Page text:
One of the big things that everyone wants to know about Korean directors these days is what they think of Korean directors moving into the Hollywood market and would they want to make the move themselves. Once again, Ryoo Seung-wan was very open with us, “Not really. I’m not very likely to make a film in the US”. He also emphasised that although The Berlin File was set in another country, he didn’t intend to make certain aspects of the film appeal specifically to a foreign market, “Honestly speaking, the foreign market isn’t my priority…I think for any film the mother country and its market is far more so and for the audience there to find a film successful is more important” (source). However, this doesn’t mean that he doesn’t think moves into Hollywood from Korean directors aren’t worth it, “With Stoker, since I read the script, I thought that if Park Chan-wook did make it, it would be an amazing film. When Park Chan-wook started out he was very much into Hitchcock films etc. so knowing and understanding his preferences very well I thought that script really fitted him. I’m a different person to Park Chan-wook so I’d be very unsure of following in his wake” (source). With Director Ryoo concentrating on making Korean films mainly for Korean audiences, he’s a director who’s very set in how he sees his career progressing.
Ryoo Seung-wan is a very charming and friendly man, who was very welcoming to everyone participating in the group interview and full of jokes. We definitely recommend you check out the full transcription! Always smiling and listening intently, he was very free but thoughtful with his answers, giving us a great insight into his film The Berlin File, as well as his career as ‘the Action Kid’. All smiles and laughs, he made everyone feel at ease and we feel honoured we were able to be involved with the group interview.
The Berlin File
The screening for The Berlin File was very full and unlike most directors, Ryoo Seung-wan actually stayed for the screening and one of our very lucky twitter followers got to sit next to him! The Berlin File is full on action, exactly what you would expect from Ryoo Seung-wan. It was fast paced and intense from the beginning to end. As promised, there were a lot of plot twists and turns but it was very well played out; each twist was always shocking but never too confusing so the plot was easy to follow. Ha Jung-woo was amazing as the spy who just couldn’t catch a break, he was manly yet believable as the loving and protective husband. Ryu Seung-beom played the heartless bad guy a little bit too well, he’s definitely one person you don’t want to mess with, yet his character was somewhat likeable with his awkward little jokes. All the characters felt very well developed and the chemistry between them kept things interesting. Although saying this, there were some very cheesy action moments, we feel very sorry for bad luck Ha Jung-woo who was constantly landing on stumps and rocks that just appeared from no where, and The Berlin File characters obviously bought their guns from the Hollywood prop store as thousands of bullets were being shot but rarely did they hit anything.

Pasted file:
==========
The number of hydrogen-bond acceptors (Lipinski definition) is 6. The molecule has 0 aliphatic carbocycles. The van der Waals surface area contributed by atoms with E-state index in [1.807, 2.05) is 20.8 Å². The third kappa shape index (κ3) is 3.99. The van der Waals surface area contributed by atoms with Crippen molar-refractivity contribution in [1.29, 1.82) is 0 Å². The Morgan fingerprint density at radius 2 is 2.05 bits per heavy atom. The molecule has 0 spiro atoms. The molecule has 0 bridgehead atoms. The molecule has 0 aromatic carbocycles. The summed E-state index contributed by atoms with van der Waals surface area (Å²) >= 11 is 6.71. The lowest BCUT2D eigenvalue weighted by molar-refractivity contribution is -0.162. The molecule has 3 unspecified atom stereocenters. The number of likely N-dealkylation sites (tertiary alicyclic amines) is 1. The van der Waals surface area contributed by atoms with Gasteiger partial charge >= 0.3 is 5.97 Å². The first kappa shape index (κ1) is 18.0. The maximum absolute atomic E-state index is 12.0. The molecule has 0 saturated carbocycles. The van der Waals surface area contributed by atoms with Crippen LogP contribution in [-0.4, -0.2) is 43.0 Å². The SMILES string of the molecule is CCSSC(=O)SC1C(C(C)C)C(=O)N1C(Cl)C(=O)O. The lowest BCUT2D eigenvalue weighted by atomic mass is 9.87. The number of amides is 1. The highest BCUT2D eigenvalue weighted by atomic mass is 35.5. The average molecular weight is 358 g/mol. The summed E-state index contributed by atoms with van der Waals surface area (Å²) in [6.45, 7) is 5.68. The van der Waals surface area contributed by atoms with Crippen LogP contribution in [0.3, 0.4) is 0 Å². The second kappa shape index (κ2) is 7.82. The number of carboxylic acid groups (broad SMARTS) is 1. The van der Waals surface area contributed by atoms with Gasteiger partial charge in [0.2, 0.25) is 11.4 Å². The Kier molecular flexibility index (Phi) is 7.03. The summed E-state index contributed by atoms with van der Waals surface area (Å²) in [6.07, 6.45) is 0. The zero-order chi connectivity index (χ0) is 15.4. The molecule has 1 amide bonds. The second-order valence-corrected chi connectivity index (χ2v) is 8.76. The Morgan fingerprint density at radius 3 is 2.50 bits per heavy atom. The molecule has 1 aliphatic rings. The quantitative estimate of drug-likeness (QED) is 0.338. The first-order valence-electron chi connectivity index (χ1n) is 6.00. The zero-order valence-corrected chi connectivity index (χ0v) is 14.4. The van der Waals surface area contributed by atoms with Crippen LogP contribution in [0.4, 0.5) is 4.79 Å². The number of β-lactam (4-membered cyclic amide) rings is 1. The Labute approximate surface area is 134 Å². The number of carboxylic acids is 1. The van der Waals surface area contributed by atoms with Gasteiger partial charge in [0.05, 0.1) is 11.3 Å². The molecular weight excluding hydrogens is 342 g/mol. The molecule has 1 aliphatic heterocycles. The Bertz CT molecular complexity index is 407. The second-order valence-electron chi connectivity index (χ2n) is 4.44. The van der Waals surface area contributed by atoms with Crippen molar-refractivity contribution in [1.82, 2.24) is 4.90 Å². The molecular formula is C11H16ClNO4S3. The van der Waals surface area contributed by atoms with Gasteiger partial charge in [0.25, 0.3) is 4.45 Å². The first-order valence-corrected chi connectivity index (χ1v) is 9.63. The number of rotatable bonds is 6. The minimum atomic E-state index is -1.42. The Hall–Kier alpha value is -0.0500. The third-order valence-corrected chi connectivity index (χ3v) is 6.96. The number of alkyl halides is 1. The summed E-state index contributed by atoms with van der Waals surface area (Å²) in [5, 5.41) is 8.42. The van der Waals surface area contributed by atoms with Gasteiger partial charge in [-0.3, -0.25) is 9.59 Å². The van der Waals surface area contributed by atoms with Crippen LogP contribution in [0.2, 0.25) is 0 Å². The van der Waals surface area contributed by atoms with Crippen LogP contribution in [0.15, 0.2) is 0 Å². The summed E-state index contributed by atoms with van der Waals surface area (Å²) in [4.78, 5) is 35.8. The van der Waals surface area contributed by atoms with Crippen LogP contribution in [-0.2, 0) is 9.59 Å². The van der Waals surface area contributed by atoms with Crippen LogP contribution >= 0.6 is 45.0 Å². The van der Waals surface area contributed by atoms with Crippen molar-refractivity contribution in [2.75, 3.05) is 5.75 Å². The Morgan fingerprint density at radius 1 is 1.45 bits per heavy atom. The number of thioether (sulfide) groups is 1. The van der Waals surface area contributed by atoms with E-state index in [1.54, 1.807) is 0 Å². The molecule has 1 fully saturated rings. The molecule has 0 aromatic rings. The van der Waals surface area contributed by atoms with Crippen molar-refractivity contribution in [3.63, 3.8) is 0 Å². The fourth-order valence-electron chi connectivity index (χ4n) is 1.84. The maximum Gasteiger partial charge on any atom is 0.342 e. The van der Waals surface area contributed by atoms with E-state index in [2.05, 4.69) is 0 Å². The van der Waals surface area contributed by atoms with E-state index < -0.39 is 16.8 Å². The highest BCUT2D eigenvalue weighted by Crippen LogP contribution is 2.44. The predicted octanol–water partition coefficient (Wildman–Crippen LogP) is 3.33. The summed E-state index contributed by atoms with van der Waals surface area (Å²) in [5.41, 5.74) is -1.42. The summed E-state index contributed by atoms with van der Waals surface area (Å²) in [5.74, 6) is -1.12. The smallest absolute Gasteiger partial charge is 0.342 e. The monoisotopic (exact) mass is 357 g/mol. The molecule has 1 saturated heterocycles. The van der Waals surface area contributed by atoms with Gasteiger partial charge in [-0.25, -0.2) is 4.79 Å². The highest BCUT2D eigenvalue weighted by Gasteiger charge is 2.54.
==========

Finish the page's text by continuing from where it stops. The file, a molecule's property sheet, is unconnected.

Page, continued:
If you’re an action fan we definitely recommend The Berlin File; this is a 100% action film. As mentioned before, this film is Ryoo Seung-wan’s first digital venture after being one of the remaining directors to shoot on film. We’re not sure if because of this, or because of the European location, The Berlin File didn’t feel as aesthetically dark and appealing as his previous films. With film you get a much richer and atmospheric black to your scenes which is what gave Ryoo Seung-wan’s previous films that signature feel. It was that one remaining factor that gave his films that somewhat nostalgic feeling of old school action film. The Berlin File also left us with very open ending, I think it’s safe to say that most people in the audience were expecting a sequel but surprisingly Ryoo Seung-wan said no. The open ending was simply because he didn’t want audiences to just leave and forget the film, but feel that these characters went on to continue their lives.
A big thanks to the Terracotta Far East Festival team for arranging this very special visit and giving us film fans plenty of chances to chat with the Action Kid Director! But most of all we want to thank Ryoo Seung-wan for the very precious life lesson he leaves us: when you want to kill someone, don’t put your gun against their temple….!